Nice tutorial. I have a couple of minor issues I spotted with the markup which I was going to mention here, but it turned into a bit of a mini-tutorial.

    I’ve posted it over on our blog: http://blog.futurate.com/2008/06/simple-forms-are-happy-forms.html

    Have a read and let me know what you think :-)

  • Janko (June 12, 2008)

    Richard, thanks for noticing. I agree that things should be kept simple, and I like the way you did it in your post. :)

    As you mentioned, I am not optimizing CSS code much because this works fine for me. In this particular example I was more focused on effects that can be achieved using jQuery.

  • Markus (June 15, 2008)

    sorry for <b>offtopic</b>. Just wanted to say that your page is one of the fastest loading pages I’ve ever seen. Great work! Of course nice content in here, too :)

  • Janko (June 15, 2008)

    Thank you Markus!

  • Ben Duivesteyn (June 29, 2008)

    great post

    http://www.duivesteyn.com.au

  • sangesh (June 29, 2008)

    This is a really cool one. thanks mate.

  • tim (June 29, 2008)

    shouldn’t the form help texts be labels? Clicking on the text should focus the appropriate input box.

  • ctraos (June 29, 2008)

    Gracias!! exelente aplicacion…

  • Janko (June 29, 2008)

    @tim: yeah, that could be labels as well.

  • Shreemani (June 30, 2008)

    Nice post Janko. I’ll be visiting ur website more often now for more information. Keep it up.

  • Manoj (July 4, 2008)

    Its Simply Great
    What I say more…
    Thanks to introduce us with this

  • adexos (July 28, 2008)

    Très pratique et ergonomique ! ;-)

  • Mark Aplet (August 1, 2008)

    Instead of the wrapper divs (content) you may swap them out for a fieldset instead. This will make your forms more accessible and readable even with css turned off, and it will serve the same function as the content div.

  • Janko (August 1, 2008)

    Mark, call me weird but I just don’t like fieldsets :)

  • MyTivu.com – Free Video Site (August 6, 2008)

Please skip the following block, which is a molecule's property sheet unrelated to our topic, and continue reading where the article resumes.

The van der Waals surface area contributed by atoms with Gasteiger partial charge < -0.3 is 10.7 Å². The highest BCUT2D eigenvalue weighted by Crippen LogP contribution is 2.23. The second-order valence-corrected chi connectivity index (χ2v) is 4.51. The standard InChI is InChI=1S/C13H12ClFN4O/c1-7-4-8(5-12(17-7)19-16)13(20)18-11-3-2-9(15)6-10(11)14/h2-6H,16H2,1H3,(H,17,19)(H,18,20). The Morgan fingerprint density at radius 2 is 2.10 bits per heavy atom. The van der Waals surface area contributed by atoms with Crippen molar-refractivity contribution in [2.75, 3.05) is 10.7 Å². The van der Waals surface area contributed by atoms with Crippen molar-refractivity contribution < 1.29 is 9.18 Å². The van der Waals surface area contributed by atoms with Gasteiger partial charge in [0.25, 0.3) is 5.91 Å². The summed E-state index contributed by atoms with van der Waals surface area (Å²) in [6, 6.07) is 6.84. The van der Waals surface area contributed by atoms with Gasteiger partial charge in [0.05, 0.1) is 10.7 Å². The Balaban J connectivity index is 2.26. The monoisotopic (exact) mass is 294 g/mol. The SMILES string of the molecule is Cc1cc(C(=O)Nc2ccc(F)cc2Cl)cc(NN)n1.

Great info. for beginners. Thanks for this great insight.:)

  • Joel Gascoigne (August 8, 2008)

    Hi Janko,

    I seem to have been finding myself on your blog quite a bit recently, you’re turning out some nice articles. Good proof of concept here but I do think the markup could be improved. I know you’re concentrating on the javascript in this case but I’m one for always doing things right. Nevertheless, a very nice effect you’ve shown which truly enhances usability. I look forward to more of your articles!

  • Eazzy | Web Design (August 8, 2008)

    good, but i create forms another way
    i can see example here http://www.alistapart.com/articles/prettyaccessibleforms

  • Janko (August 8, 2008)

    Joel, thanks for your comment. At the time I wrote the article (not so long ago) I thought that I should be focused on the point. But thanks to comments I realize there are other aspects of writing as well.

  • asp.net (August 11, 2008)

    it’s a real using of JQuery. thx

  • Richard (August 21, 2008)

    Nice :)

    how can I apply this trick to checkboxes?

  • Amir (September 9, 2008)

    nice job .:D

  • Steve (September 19, 2008)

    I noticed that in IE6, it adds a bunch of space at the bottom of each row. Any idea how to fix?

  • David Wilkinson (September 20, 2008)

    AWESOME dude. Seriously impressed. ::D

  • Chua Wen Ching (October 14, 2008)

    Good stuff :) Keep it up. JQuery rocks :P